* CDS party leader says values political stability
* Strikes hit Galp refineries and Lusa news agency
* Rightist CDS to suggest budget “improvements”
* Portuguese losing patience with austerity
By Daniel Alvarenga
LISBON, Oct 18 (Reuters) - The junior party that guarantees the Portuguese government’s majority in parliament promised on Thursday not to create a political crisis when it votes on next year’s tax-grabbing budget on Oct. 31.
Political dissent over the scale of austerity in the budget has grown and prompted speculation that the centre-right coalition could fracture under the pressure of meeting the terms of Portugal’s international bailout.
Popular protests are also growing. Thousands have taken to the streets and on Thursday, workers at oil company Galp refineries and state-controlled news agency Lusa went on strike. A general strike is scheduled for Nov. 14.
But the CDS party, the right-wing junior partner in the coalition government, said in a statement emailed to Reuters that it “will vote on the budget considering that Portugal cannot afford to have a political crisis which would make its economic and social situation more severe.”
The statement was signed by CDS leader Paulo Portas, who is also Portugal’s foreign minister.
Next year’s draft budget, announced on Monday, includes the steepest tax rise in Portugal’s democratic history as the country strives to meet the goals set under its 78-billion-euro ($102 billion) bailout from the European Union and International Monetary Fund.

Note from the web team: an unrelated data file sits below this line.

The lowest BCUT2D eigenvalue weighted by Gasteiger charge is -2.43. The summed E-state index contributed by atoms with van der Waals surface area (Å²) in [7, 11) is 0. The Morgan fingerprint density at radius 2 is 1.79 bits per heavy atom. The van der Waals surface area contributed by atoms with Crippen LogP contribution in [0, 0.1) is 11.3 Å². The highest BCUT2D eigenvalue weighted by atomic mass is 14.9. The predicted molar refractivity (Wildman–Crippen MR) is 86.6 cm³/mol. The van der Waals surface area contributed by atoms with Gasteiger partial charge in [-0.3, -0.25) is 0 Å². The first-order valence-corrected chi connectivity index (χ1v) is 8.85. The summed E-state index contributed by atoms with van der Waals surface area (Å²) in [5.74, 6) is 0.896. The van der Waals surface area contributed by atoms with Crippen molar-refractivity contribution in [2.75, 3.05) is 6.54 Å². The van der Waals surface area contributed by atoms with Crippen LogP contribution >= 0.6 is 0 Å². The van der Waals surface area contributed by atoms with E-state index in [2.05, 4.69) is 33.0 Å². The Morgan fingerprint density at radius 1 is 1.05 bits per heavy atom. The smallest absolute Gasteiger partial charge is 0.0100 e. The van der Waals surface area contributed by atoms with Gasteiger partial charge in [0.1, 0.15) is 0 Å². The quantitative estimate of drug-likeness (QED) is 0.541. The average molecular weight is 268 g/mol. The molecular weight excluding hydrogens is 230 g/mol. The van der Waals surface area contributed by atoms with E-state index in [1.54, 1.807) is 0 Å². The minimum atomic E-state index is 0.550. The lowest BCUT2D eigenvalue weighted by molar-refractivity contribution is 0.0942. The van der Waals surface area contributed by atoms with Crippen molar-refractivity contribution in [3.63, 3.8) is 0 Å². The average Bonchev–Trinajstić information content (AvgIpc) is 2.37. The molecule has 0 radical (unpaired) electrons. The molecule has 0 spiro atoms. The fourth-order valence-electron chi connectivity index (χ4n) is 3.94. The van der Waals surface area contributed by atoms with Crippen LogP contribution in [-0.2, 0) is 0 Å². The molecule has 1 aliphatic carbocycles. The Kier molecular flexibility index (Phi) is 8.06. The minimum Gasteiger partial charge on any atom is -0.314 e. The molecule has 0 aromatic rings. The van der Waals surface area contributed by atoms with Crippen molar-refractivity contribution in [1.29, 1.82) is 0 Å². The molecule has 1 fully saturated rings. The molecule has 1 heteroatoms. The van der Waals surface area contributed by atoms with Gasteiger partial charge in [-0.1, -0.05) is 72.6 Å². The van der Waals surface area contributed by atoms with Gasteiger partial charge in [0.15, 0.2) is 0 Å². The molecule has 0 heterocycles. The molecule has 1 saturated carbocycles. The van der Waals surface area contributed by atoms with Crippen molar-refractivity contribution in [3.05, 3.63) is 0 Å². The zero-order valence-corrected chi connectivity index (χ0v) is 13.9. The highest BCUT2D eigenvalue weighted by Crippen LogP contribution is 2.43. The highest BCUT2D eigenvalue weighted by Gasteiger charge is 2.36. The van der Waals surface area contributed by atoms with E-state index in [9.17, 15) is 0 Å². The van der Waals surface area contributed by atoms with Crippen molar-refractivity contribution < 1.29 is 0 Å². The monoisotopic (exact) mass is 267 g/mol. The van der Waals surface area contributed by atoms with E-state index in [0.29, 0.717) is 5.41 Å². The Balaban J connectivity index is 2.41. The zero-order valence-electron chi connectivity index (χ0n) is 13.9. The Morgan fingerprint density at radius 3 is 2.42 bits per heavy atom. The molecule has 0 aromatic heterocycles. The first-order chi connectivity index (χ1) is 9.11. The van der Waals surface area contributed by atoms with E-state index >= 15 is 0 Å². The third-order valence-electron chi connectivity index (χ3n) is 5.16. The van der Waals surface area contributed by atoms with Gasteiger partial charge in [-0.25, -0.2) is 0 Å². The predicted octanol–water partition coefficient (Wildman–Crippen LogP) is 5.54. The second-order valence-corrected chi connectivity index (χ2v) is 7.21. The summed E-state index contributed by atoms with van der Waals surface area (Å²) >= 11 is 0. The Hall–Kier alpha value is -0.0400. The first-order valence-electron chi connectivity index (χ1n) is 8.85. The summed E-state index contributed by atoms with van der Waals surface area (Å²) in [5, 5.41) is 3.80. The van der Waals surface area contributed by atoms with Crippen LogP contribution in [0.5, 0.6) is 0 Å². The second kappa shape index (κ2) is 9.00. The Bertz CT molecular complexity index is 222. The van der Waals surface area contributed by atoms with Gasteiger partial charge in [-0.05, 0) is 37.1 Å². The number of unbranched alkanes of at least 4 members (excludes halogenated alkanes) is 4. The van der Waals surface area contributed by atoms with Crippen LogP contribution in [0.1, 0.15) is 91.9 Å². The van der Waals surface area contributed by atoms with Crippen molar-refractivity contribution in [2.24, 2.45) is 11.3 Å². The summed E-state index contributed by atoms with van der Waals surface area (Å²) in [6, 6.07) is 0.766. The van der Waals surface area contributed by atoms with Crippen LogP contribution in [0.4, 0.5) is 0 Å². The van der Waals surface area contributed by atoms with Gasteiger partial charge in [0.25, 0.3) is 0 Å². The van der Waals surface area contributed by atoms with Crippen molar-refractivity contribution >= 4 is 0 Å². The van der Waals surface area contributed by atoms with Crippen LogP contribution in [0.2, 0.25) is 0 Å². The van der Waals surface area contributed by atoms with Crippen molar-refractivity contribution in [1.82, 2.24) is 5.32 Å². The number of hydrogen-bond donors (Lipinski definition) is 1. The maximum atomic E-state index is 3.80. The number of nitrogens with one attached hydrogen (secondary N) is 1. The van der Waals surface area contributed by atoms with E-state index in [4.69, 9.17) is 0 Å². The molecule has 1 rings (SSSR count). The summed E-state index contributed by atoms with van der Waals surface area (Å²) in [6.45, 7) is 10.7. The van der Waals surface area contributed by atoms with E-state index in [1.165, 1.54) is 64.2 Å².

“I do hope this budget will pass in parliament,” Prime Minister Pedro Passos Coelho told reporters in Bucharest, before attending a European Union summit.
In Thursday’s strikes, production halted partially at Galp’s two refineries while Lusa transmitted no news items on Thursday as journalists started a four-day protest against an announced 30 percent wage cut for next year.
The CDS has said the government should focus more on spending cuts and less on tax hikes.
But Portas, who had remained silent since the budget was presented, said the party would toe the coalition line.
“The CDS values stability at a particularly critical moment for Portugal,” he wrote, adding that the party would help improve aspects of the budget. Parliament will vote on the budget in the first reading on Oct. 31, then it will be scrutinised in committees.
Analysts say that while the resilience of the Social Democrat-led (PSD) government is now guaranteed in the short term, the Portuguese are fast losing patience with austerity.
“The health of the coalition is not the real problem -- CDS could not really go against the Social Democrats before local elections next year,” said Adelino Maltez, political scientist at Lisbon Technical University.
“The problem is Portugal’s condition as a protectorate that has led to a lack of confidence by the people in the main parties while the crisis is certain to get worse.”
The popularity of the Social Democrats is at record lows and below that of the opposition Socialists.
Passos Coelho said the budget reflected negotiations with lenders. “It is a strong instrument to complete the adjustment programme that we are implementing,” he said.
On Thursday the IMF urged Portugal to stick to its budget overhaul, calling it “imperative” for the country to reduce its high debt levels so that it can return to debt markets to finance itself.
Portuguese benchmark 10-year bond yields have fallen to below 7.8 percent -- levels last seen before the April 2011 bailout request -- after hitting record highs of over 17 percent at the start of the year.